In a recent article in Forbes, Dr. Steven Berglas discussed how people react to accepting total responsibility for their lives–and how to handle it when that idea is too overwhelming. The article is “You Are In Control–Scary, Right?” and here is a brief excerpt:
I have struggled to understand what makes people tick for 40 years, and I am still constantly amazed by the ironies of human behavior. Among the most perplexing: the reactions I observe when clients (grown-up, executive types) grasp, for the first time, that they alone are in control of–and 100% responsible for–their destinies.
To feel unequivocally that you hold all the cards, that no one else is around to assume blame for failure, and that in the end it’s your game to win or lose–now that’s powerful. Empowering? Not so much.
Dr. Berglas goes on to talk about how we can confront those fears and go on to pursue our goals. I’d like to share my response.
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Dr. Berglas, I always love your insightful, informative posts. What you speak to here is simply jumping in. And trusting. And therefore having a sense of “humble confidence.”
I think we can do that if we are authentically called. Here are some helpful questions:
1) Is this something you feel compelled to provide for our world?
2) Will it improve our world?
3) Are you supposed to be the creator, operator or leader of this idea?
If you can’t positively answer the above questions, then I wouldn’t jump. Then it simply becomes human will or ego. And that’s never enough….. In fact, it’s a downright detriment. It impedes progress; and even if you do achieve some measure of results, it doesn’t represent true success. Success of yourself as a person, integrity and right motives.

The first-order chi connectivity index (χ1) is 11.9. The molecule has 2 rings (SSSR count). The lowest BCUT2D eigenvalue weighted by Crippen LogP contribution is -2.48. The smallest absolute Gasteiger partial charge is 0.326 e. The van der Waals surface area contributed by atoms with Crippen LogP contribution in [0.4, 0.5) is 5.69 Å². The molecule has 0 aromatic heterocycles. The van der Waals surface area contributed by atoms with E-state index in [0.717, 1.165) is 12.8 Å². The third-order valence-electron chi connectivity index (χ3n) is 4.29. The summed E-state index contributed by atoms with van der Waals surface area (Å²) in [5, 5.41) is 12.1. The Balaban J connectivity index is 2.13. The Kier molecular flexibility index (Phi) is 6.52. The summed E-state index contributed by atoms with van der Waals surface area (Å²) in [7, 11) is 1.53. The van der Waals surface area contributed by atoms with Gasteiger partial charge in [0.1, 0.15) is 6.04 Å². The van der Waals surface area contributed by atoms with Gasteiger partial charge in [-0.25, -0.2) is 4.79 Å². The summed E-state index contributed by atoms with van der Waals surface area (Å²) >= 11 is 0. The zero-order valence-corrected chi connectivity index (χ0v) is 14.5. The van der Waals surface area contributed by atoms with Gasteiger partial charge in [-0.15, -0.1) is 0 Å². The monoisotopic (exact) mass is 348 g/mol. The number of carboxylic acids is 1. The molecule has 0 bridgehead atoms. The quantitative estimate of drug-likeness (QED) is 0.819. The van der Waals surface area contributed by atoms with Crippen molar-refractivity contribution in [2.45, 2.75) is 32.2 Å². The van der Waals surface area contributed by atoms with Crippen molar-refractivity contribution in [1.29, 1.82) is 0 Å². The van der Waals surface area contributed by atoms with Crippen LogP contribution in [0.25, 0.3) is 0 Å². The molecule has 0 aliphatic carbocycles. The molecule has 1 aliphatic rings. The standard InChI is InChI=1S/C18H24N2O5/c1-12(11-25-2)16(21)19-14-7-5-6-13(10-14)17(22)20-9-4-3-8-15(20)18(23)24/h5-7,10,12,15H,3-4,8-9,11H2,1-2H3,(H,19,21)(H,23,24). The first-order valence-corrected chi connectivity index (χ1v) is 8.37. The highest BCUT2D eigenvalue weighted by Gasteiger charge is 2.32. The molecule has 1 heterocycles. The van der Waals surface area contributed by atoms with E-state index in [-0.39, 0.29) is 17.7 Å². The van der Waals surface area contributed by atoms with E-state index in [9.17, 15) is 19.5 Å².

When I started UniversalGiving, I certainly didn’t have all the answers. However, I could answer that I felt UniversalGiving met a need in a new way, and that I felt my life should be devoted to it. From that motive, each step was put before me, or I was open to each step presented and ready to seize it. Sometimes it seemed I could see 10 paces ahead; sometimes a white, blank sheet. But I could see that the vision of helping our communities and being a part of ending poverty, was always a right goal, and always a right goal in life. And from that stemmed a humble confidence, which has gently yet forthrightly and proactively led me each step of the way.
I say humble, because we have to realize how many forces for good come to our aid to help us acheive our goals. It’s an entire world of positive factors and people which makes true success occur.
We can be confident and forge ahead, if we are impelled by right values.